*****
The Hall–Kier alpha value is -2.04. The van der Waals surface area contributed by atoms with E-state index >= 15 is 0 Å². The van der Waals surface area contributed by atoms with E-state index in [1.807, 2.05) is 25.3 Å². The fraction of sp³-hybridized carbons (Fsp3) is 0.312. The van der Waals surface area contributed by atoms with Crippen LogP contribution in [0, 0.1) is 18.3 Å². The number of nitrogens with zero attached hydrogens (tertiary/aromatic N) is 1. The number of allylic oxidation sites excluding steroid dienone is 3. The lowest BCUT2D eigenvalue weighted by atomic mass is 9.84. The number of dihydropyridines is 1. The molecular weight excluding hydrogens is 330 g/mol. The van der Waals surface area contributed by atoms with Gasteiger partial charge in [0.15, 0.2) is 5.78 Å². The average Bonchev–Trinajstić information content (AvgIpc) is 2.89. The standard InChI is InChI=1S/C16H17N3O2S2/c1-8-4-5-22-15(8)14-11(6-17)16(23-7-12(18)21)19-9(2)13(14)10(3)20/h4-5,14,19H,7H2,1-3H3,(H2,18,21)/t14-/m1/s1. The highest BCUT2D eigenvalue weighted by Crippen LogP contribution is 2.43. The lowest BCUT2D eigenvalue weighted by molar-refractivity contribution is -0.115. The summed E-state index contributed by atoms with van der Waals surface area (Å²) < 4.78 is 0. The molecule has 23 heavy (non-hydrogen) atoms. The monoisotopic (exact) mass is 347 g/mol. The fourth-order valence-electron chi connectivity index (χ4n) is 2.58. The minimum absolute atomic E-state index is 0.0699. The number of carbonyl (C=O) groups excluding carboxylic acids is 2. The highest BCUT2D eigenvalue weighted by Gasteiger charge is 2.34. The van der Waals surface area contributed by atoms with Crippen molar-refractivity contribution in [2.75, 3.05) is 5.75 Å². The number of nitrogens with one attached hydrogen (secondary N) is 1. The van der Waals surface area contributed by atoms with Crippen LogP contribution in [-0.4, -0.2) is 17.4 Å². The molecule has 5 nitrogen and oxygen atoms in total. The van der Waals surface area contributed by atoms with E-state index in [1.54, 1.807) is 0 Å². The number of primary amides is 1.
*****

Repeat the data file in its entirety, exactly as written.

The Hall–Kier alpha value is -2.04. The van der Waals surface area contributed by atoms with E-state index >= 15 is 0 Å². The van der Waals surface area contributed by atoms with E-state index in [1.807, 2.05) is 25.3 Å². The fraction of sp³-hybridized carbons (Fsp3) is 0.312. The van der Waals surface area contributed by atoms with Crippen LogP contribution in [0, 0.1) is 18.3 Å². The number of nitrogens with zero attached hydrogens (tertiary/aromatic N) is 1. The number of allylic oxidation sites excluding steroid dienone is 3. The lowest BCUT2D eigenvalue weighted by atomic mass is 9.84. The number of dihydropyridines is 1. The molecular weight excluding hydrogens is 330 g/mol. The van der Waals surface area contributed by atoms with Gasteiger partial charge in [0.15, 0.2) is 5.78 Å². The average Bonchev–Trinajstić information content (AvgIpc) is 2.89. The standard InChI is InChI=1S/C16H17N3O2S2/c1-8-4-5-22-15(8)14-11(6-17)16(23-7-12(18)21)19-9(2)13(14)10(3)20/h4-5,14,19H,7H2,1-3H3,(H2,18,21)/t14-/m1/s1. The highest BCUT2D eigenvalue weighted by Crippen LogP contribution is 2.43. The lowest BCUT2D eigenvalue weighted by molar-refractivity contribution is -0.115. The summed E-state index contributed by atoms with van der Waals surface area (Å²) < 4.78 is 0. The molecule has 23 heavy (non-hydrogen) atoms. The monoisotopic (exact) mass is 347 g/mol. The fourth-order valence-electron chi connectivity index (χ4n) is 2.58. The minimum absolute atomic E-state index is 0.0699. The number of carbonyl (C=O) groups excluding carboxylic acids is 2. The highest BCUT2D eigenvalue weighted by Gasteiger charge is 2.34. The van der Waals surface area contributed by atoms with Crippen molar-refractivity contribution in [2.75, 3.05) is 5.75 Å². The number of nitrogens with one attached hydrogen (secondary N) is 1. The van der Waals surface area contributed by atoms with Crippen LogP contribution in [-0.4, -0.2) is 17.4 Å². The molecule has 5 nitrogen and oxygen atoms in total. The van der Waals surface area contributed by atoms with E-state index in [1.54, 1.807) is 0 Å². The number of primary amides is 1.